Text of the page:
New funding announcement - ReBUILD for Resilience
The vital work into health systems in fragile settings begun by ReBUILD is continuing through a new programme - ReBUILD for Resilience.
ReBUILD for Resilience will build on the work started during the highly successful ReBUILD programme but will focus on a wider range of stressors in a wider range of contexts – fragile and shock-prone (FASP) settings.
Over six years, in a collaboration involving partners in Lebanon, Myanmar, Nepal, Sierra Leone and the UK, the team will produce a body of high-quality, relevant, practical, scalable research which can be used to improve the health and lives of many millions of people.
ReBUILD for Resilience is funded by a £7.68 million grant from the UK government’s Foreign, Commonwealth and Development Office.
The need for further work
ReBUILD created an extensive bank of research into health, becoming a leading global research team and reference point for academics, organisations, policy makers and practitioners. However, the challenges continue to grow – not least due to the current COVID-19 pandemic - and there is a need for sustained research which focuses on a wider range of shocks and stressors and in a wider range of settings. ReBUILD for Resilience will help meet that need.
Liverpool School of Tropical Medicine's Dr Joanna Raven explains:
“Two billion of the world’s poorest people live in fragile and conflict-affected settings and that figure is rising, fuelled by growing inequality, violence, conflicts and other shocks. In these shock-prone contexts, and with growing threats from climate change, population displacement and epidemics, the progress towards universal health coverage is slow. This funding will help us to understand how we can develop stronger and more resilient health systems which deliver both local and global health.”
Our research focus
ReBUILD for Resilience will run for six years (2020-26) and in that time the team will address questions such as:
How can coordination between overlapping national health systems and providers be improved?
How can service delivery change to increase uptake by particularly vulnerable groups?
What are the politics of intervention implementation in fragile settings and how do actors and arising powers influence services?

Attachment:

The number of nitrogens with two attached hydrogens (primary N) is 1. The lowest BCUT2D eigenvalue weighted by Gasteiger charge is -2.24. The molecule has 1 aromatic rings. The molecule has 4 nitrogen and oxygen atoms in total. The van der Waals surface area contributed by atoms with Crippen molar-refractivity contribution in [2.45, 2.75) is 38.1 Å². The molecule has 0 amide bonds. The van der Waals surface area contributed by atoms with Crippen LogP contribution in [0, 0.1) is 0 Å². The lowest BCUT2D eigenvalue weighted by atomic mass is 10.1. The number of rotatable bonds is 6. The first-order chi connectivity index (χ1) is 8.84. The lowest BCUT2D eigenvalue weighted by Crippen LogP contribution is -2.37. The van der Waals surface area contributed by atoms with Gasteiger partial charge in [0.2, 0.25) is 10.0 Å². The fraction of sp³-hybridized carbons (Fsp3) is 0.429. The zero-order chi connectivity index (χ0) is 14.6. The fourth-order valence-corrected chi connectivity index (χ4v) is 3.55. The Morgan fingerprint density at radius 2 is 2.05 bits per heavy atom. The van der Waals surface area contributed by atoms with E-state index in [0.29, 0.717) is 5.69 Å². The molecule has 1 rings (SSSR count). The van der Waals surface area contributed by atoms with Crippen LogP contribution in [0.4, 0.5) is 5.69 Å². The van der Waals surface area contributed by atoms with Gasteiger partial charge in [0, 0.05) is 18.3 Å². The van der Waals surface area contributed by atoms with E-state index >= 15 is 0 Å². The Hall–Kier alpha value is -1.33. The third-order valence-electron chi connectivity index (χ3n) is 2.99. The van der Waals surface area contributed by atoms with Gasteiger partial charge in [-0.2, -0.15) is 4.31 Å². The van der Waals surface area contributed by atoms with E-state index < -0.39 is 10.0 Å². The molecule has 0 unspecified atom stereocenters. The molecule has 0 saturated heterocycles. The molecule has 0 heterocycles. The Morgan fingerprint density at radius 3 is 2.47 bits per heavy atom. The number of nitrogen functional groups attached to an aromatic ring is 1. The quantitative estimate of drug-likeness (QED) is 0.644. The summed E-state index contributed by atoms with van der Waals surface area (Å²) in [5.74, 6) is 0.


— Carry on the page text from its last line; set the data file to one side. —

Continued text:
How can we use evidence to strengthen health systems and routine and emergency service planning in decentralised contexts?
What metrics and processes are appropriate for appraising health system resilience?
What are the most effective tools to improve monitoring and accountability?
How can we build more inclusive and gender transformative models of care?
Professor Sophie Witter of Queen Margaret University, who also led on ReBUILD, explained:
“The current COVID pandemic demonstrates the fragility of the global health system and the need for evidence-based action to address the growing risk of shocks of various kinds. ReBUILD was the first DFID research consortium to specifically address the effects of conflict on health systems. In ReBUILD for Resilience, we will build on that base but extend our work to a wider range of shocks – including disasters, epidemics and complex emergencies – and also work with partners in new regions, such as the Middle East, which are highly shock-prone. Our work will aim to help districts, countries and the global health system to better prepare and respond in future.”
As in ReBUILD the team is made up of key local and national stakeholders who are deeply embedded in networks and communities of practice in their countries, regions and on the global stage. Together the consortium has expertise in many aspects of health research including public health, epidemiology, social sciences, health economics, political science, research methodologies, gender & equity analysis, research uptake, capacity strengthening and programme management.
Dr Sushil Baral of HERD International, Nepal said:
“I feel very passionate to work with a team led by really experienced, renowned, world-class researchers. It provides opportunities to bring partners like us, from LMICs, together to share experiences, to discuss our contexts, and to create an appropriate model that helps build resilience in health systems across the country as well as beyond. What does it mean to Nepal? It helps our country move forward in terms of enhancing health systems that are more resilient, that leave no one behind, that take care of people who are in need, and successfully deliver services despite the context that we are experiencing virtually on a daily basis. Evidence matters a lot and we need more evidence that is contextually tailored which can be used by the policy makers in our context.”
The ReBUILD for Resilience partners are:
A key strand of the programme will be the responsive fund; a flexible way for all partners and associate partners to access funds to support responsive activities. This might cover additional analysis of existing data sets, evidence synthesis, pump prime projects which can lead to multiplier funding, and rapid requests from policy players at international and national levels. The evolving COVID-19 pandemic is expected to be a significant focus of this fund.
More details on our research will become available as the programme develops.
In the meantime,